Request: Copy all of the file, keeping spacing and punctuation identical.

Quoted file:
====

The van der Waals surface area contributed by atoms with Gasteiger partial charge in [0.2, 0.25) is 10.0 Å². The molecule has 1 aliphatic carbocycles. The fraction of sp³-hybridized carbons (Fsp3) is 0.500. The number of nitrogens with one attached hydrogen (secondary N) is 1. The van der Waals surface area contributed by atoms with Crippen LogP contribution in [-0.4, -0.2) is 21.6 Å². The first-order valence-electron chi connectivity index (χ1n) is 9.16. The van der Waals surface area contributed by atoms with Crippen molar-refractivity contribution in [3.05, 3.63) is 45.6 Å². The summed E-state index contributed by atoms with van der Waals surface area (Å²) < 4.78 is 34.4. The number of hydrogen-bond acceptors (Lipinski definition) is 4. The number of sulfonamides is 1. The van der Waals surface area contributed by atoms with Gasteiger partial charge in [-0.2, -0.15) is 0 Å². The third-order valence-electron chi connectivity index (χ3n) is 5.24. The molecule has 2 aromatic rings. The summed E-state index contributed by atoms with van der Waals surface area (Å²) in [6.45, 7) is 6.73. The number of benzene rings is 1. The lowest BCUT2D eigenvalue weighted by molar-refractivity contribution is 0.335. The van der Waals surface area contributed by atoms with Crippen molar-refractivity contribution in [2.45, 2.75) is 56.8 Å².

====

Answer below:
The van der Waals surface area contributed by atoms with Gasteiger partial charge in [0.2, 0.25) is 10.0 Å². The molecule has 1 aliphatic carbocycles. The fraction of sp³-hybridized carbons (Fsp3) is 0.500. The number of nitrogens with one attached hydrogen (secondary N) is 1. The van der Waals surface area contributed by atoms with Crippen LogP contribution in [-0.4, -0.2) is 21.6 Å². The first-order valence-electron chi connectivity index (χ1n) is 9.16. The van der Waals surface area contributed by atoms with Crippen molar-refractivity contribution in [3.05, 3.63) is 45.6 Å². The summed E-state index contributed by atoms with van der Waals surface area (Å²) < 4.78 is 34.4. The number of hydrogen-bond acceptors (Lipinski definition) is 4. The number of sulfonamides is 1. The van der Waals surface area contributed by atoms with Gasteiger partial charge in [-0.2, -0.15) is 0 Å². The third-order valence-electron chi connectivity index (χ3n) is 5.24. The molecule has 2 aromatic rings. The summed E-state index contributed by atoms with van der Waals surface area (Å²) in [6.45, 7) is 6.73. The number of benzene rings is 1. The lowest BCUT2D eigenvalue weighted by molar-refractivity contribution is 0.335. The van der Waals surface area contributed by atoms with Crippen molar-refractivity contribution in [2.45, 2.75) is 56.8 Å².